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PLA Supplier Gets Grant To Explore Biomethane As Feedstock

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3. November 2014

The Bioenergy Technologies Office of the Department of Energy (DOE) has just awarded a grant to NatureWorks, Minnetonka, Minn., one of the world’s leading PLA suppliers, and Calysta Energy of Menlo Park, Calif., which has been developing new Biological Gas-to-Liquids and Biological Gas-to-Chemicals technologies using methane as a new feedstock for high value chemicals and transportation fuels with reportedly cost and performance advantages over current processes.

            The $2.5-million multi-year grant will support the two firms’ ongoing program that aims to sequester and use methane, a potent greenhouse gas, as a feedstock for NatureWorks’ Ingeo PLA biopolymers and intermediates. It will bolster the joint effort to meet the specific goal of transforming, via new and advanced fermentation processes, renewable biomethane into lactic acid, the building block for PLA.

            This R&D collaboration with Calysta addresses NatureWorks’ strategic interests in feedstock diversification and a structurally-simplified, lower-cost Ingeo production platform and leverages Calysta’s Biological Gas-to-Chemicals platform for biological conversion of methane to high-value chemicals. For NatureWorks, methane could become an additional feedstock several generations removed from the simple plant sugars used today in a lactic acid fermentation process at the company’s Blair, Nebraska Ingeo production facility.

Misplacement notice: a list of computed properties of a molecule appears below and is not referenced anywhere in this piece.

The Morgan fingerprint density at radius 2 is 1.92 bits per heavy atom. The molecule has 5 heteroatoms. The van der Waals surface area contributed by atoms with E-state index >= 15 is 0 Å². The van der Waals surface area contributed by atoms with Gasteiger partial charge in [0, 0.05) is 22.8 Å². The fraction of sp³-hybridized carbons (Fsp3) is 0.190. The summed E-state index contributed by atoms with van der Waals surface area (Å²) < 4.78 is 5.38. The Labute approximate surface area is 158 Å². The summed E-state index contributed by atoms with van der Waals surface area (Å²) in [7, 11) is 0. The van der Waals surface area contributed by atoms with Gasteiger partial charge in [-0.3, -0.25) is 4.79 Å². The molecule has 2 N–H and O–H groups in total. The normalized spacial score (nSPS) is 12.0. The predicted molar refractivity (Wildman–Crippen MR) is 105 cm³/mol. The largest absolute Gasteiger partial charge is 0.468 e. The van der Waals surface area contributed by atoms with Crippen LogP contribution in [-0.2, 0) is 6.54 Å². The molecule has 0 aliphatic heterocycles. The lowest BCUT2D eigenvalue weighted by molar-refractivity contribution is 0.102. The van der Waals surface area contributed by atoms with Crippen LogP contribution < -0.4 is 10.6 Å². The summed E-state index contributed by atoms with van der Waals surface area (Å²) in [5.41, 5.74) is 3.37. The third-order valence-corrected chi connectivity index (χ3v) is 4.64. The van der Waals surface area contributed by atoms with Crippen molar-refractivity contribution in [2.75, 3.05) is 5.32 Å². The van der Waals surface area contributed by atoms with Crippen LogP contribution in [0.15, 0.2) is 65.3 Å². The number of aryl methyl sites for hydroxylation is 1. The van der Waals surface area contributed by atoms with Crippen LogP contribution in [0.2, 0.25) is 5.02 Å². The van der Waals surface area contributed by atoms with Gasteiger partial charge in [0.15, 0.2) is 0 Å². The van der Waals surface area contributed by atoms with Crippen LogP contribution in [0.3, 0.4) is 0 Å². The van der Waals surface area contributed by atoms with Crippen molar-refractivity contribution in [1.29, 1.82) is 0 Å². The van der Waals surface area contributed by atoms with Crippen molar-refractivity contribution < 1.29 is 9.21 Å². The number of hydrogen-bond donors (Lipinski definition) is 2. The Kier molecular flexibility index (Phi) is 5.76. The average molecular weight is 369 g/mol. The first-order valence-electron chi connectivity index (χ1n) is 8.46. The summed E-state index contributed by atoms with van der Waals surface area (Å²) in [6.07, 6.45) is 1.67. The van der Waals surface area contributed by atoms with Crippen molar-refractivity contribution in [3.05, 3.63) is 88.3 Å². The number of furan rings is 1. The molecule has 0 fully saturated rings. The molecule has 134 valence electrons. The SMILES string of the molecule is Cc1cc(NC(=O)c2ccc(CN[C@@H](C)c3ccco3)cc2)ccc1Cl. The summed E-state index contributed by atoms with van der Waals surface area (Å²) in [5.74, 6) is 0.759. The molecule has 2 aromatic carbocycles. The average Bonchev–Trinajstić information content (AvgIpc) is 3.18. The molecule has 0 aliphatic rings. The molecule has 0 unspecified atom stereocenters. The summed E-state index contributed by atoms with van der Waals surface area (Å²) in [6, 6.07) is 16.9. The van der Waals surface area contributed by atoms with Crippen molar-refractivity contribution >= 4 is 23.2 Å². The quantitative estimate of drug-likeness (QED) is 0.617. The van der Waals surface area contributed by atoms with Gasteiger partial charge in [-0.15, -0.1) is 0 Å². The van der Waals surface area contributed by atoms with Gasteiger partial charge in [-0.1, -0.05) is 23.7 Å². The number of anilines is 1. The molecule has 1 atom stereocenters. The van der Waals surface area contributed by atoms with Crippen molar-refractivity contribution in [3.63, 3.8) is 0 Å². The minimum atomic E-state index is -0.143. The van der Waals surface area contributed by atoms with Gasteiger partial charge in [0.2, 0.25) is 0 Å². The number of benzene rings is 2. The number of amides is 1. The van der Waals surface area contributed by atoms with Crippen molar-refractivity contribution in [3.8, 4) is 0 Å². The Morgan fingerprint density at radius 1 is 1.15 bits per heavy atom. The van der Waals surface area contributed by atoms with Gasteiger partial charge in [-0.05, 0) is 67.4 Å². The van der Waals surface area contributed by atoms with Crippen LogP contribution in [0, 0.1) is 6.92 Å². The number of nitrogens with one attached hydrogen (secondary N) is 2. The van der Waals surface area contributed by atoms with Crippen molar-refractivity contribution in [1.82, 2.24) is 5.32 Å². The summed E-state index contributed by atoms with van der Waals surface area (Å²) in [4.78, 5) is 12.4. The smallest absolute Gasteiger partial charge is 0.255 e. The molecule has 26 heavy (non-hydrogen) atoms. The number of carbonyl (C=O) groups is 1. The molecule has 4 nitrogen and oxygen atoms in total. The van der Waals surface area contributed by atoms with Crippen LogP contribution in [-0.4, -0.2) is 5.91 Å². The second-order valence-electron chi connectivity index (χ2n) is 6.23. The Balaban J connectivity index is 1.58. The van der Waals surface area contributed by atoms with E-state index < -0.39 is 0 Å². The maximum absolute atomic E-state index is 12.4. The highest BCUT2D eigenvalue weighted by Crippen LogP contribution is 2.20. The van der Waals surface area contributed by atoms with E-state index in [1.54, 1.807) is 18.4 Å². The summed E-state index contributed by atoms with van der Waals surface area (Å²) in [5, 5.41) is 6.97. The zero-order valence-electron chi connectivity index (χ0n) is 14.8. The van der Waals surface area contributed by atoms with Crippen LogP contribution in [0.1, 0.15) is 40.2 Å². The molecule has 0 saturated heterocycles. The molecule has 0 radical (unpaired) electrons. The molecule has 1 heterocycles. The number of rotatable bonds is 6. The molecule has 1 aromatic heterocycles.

Calysta has demonstrated lab-scale production of lactic acid from methane, a major milestone in the project, and the company expects to complete fundamental R&D within the next couple of years, enabling pilot production within three-to-five years.

            A greenhouse gas that is 20 times more harmful than CO2, methane is generated by the natural decomposition of plant materials and is a component of natural gas. Biomethane refers specifically to renewably sourced methane produced from such activities as waste-water treatment, decomposition within landfills, farm wastes, and anaerobic digestion. If successful, the technology could directly produce lactic acid from any of these methane sources.

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